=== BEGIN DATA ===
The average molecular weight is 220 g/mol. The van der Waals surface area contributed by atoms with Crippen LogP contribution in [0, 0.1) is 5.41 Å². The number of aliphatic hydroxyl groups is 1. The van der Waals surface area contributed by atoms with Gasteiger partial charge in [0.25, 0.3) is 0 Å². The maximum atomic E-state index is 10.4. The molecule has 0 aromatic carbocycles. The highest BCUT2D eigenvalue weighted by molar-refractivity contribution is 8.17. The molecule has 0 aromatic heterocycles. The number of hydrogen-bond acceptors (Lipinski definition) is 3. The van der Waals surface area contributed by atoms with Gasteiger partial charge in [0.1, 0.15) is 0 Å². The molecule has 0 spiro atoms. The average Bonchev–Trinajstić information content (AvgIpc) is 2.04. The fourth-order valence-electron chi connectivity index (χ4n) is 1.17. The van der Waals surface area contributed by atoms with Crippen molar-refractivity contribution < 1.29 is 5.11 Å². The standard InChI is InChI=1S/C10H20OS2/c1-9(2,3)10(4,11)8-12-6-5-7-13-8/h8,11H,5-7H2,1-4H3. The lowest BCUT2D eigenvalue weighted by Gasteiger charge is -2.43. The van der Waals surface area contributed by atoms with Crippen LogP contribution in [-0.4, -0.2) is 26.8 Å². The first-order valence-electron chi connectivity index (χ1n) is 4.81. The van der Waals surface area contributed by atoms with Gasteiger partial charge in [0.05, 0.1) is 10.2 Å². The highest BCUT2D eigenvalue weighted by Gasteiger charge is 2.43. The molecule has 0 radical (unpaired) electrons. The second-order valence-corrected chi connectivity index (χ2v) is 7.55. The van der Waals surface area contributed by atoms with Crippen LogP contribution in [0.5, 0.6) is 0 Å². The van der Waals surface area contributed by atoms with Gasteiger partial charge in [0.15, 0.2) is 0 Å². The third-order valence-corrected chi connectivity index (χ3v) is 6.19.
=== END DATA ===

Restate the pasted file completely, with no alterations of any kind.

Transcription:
The average molecular weight is 220 g/mol. The van der Waals surface area contributed by atoms with Crippen LogP contribution in [0, 0.1) is 5.41 Å². The number of aliphatic hydroxyl groups is 1. The van der Waals surface area contributed by atoms with Gasteiger partial charge in [0.25, 0.3) is 0 Å². The maximum atomic E-state index is 10.4. The molecule has 0 aromatic carbocycles. The highest BCUT2D eigenvalue weighted by molar-refractivity contribution is 8.17. The molecule has 0 aromatic heterocycles. The number of hydrogen-bond acceptors (Lipinski definition) is 3. The van der Waals surface area contributed by atoms with Gasteiger partial charge in [0.1, 0.15) is 0 Å². The molecule has 0 spiro atoms. The average Bonchev–Trinajstić information content (AvgIpc) is 2.04. The fourth-order valence-electron chi connectivity index (χ4n) is 1.17. The van der Waals surface area contributed by atoms with Crippen molar-refractivity contribution < 1.29 is 5.11 Å². The standard InChI is InChI=1S/C10H20OS2/c1-9(2,3)10(4,11)8-12-6-5-7-13-8/h8,11H,5-7H2,1-4H3. The lowest BCUT2D eigenvalue weighted by Gasteiger charge is -2.43. The van der Waals surface area contributed by atoms with Crippen LogP contribution in [-0.4, -0.2) is 26.8 Å². The first-order valence-electron chi connectivity index (χ1n) is 4.81. The van der Waals surface area contributed by atoms with Gasteiger partial charge in [0.05, 0.1) is 10.2 Å². The highest BCUT2D eigenvalue weighted by Gasteiger charge is 2.43. The molecule has 0 radical (unpaired) electrons. The second-order valence-corrected chi connectivity index (χ2v) is 7.55. The van der Waals surface area contributed by atoms with Crippen LogP contribution in [0.5, 0.6) is 0 Å². The van der Waals surface area contributed by atoms with Gasteiger partial charge in [0.15, 0.2) is 0 Å². The third-order valence-corrected chi connectivity index (χ3v) is 6.19.